MCA: Malaysia isn’t a global landfill, should not accept waste from other countries

PETALING JAYA: Malaysia isn't a "global rubbish landfill" and we should not accept waste from other countries for a pittance, says MCA spokesman Mike Chong.

Chong was responding to Housing and Local Government Minister Zuraida Kamaruddin's announcement on Sunday (April 4), that starting June, plastic waste importers must pay RM20 for every tonne of scrap brought into the country for recycling.

Chong said Malaysia isn't at such a "desperate level" where the government had to resort to accepting foreign garbage for revenue.

"Furthermore, is our country prepared to receive more plastic waste into our country? Do we have a good place and standard operating procedures to deal with the influx of plastic waste to ensure there is no environmental pollution?

"We disagree with the proposal by Zuraida to develop the treatment of the plastic waste industry as we do not want Malaysia to be the 'rubbish landfill' for trash from other countries," he told reporters during a press conference at Wisma MCA on Thursday (April 8).

Chong also described fees collected from recycling rubbish as pittance and insufficient to address pollution, which is expected to be an after effect of disposing waste.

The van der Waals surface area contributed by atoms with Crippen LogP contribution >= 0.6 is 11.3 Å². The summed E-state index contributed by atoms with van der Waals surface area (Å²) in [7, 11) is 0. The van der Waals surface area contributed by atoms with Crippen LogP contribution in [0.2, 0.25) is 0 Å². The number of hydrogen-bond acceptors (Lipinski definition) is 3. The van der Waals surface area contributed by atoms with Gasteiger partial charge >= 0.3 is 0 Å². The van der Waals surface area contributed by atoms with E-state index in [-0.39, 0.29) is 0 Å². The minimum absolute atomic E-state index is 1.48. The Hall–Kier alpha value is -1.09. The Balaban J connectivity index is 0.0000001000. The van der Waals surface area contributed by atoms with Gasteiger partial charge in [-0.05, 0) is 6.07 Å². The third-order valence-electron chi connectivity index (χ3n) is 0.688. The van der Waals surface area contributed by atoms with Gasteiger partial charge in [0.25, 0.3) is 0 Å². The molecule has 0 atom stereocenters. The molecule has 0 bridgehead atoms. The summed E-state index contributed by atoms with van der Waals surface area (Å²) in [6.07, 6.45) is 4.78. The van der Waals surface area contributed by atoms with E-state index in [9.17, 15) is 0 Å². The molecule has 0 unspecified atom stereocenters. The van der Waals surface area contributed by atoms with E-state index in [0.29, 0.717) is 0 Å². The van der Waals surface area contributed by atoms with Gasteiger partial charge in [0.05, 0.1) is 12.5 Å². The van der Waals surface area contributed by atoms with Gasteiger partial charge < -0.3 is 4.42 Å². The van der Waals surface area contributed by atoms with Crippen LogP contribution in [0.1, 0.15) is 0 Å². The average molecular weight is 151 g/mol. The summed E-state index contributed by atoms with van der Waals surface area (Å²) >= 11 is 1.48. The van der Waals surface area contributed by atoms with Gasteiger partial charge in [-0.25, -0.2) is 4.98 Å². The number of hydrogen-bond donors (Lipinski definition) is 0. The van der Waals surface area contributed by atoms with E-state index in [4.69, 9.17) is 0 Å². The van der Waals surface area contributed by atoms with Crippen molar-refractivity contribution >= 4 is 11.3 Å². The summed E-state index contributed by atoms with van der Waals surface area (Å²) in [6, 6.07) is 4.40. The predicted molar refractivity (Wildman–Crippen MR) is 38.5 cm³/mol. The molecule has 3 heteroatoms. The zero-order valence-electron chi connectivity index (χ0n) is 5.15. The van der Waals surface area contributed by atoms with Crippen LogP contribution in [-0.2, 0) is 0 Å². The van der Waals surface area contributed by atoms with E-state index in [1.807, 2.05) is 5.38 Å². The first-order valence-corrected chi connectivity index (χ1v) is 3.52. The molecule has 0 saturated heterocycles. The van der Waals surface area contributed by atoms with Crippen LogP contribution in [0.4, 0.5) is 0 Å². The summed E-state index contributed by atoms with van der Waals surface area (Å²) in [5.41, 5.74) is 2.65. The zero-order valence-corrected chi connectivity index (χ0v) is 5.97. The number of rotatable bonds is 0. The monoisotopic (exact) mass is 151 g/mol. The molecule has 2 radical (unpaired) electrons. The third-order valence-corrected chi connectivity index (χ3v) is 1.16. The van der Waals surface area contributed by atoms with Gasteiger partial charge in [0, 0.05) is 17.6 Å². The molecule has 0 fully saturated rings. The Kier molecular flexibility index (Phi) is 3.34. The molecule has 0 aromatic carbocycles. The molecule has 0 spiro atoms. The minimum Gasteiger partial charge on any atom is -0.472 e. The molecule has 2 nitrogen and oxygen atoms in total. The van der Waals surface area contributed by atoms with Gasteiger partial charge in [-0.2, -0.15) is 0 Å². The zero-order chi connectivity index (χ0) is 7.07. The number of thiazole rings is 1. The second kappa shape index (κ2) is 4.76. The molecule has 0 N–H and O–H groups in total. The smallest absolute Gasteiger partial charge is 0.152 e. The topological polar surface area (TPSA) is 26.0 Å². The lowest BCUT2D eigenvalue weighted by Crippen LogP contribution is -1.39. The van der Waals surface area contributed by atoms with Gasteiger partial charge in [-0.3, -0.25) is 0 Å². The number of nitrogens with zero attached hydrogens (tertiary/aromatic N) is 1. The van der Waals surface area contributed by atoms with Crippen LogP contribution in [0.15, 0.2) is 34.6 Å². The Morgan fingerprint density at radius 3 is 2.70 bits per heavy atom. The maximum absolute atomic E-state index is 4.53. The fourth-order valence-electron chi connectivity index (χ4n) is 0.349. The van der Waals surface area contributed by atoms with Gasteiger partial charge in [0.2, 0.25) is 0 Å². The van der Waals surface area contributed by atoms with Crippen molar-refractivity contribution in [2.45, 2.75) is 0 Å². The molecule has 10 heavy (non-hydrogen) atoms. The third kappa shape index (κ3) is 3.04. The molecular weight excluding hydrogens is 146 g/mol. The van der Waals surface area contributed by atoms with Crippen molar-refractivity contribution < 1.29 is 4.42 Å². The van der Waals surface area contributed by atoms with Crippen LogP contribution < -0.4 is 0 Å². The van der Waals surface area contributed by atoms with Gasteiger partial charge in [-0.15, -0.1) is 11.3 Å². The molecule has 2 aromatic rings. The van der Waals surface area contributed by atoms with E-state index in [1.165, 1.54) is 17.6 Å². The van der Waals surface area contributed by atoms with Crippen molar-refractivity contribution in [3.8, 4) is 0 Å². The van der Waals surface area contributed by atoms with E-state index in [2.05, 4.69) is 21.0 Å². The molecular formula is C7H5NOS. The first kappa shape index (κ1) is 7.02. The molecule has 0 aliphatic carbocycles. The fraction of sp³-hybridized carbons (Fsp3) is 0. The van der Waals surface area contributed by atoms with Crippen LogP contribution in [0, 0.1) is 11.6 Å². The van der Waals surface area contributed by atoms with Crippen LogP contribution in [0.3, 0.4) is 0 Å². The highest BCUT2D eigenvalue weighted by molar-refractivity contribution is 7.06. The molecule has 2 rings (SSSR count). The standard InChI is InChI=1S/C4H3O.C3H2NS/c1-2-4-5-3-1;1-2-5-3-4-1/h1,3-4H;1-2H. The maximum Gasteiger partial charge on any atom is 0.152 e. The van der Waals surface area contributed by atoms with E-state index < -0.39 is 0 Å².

"As we are aware, a portion of plastic waste which cannot be treated or recycled, will be discarded and burned in Malaysia, and the smoke from this burning process pollutes our country's air, while garbage that is not burned will be dumped in a landfill."

Chong also added that there should be no reason for Malaysia to accept rubbish from other countries.

Quoting a Greenpeace report, Chong said it was found that the volume of foreign plastic waste in Malaysia had increased from 40,007 tonnes to 65,316 tonnes at present, of which 63% was from the UK.

"The same report also stressed that since China prohibited plastic waste imports in January 2018, a huge volume of rubbish has been sent to Malaysia which affected our country's population as well as contaminated our rivers and seas.

"This exposè by Greenpeace is indeed shocking," he added.

At the same time, Chong welcomed Environment and Water Minister Datuk Seri Tuan Ibrahim Tuan Man's announcement on Feb 17 that 254 containers containing 5,512 tonnes of plastic waste had been sent back to its country of origin.

Chong said latest statistics have shown that a total of 71 Approved Permits (APs) have been approved for the importation of plastic waste, which is an increase of nine APs compared to 62 APs during the previous Pakatan Harapan government's administration.

He urged Zuraida to reduce the issuance of new APs and to reduce the imports or rubbish and treatment of plastic wastes.

"The Housing and Local Government Ministry should focus on resolving the problem of waste stockpiles in the country, which still does not have a good solution plan.

"Don't allow a situation whereby for the sake of profits, the health and wellbeing of the rakyat are sacrificed."

In Zuraida's announcement on April 2, she also said that Malaysia would only allow import of plastic scraps from developed countries such as Australia, Singapore, New Zealand, Japan and South Korea.

She said Malaysia could capitalise on the plastic industry as "it is a good industry if it is managed properly".

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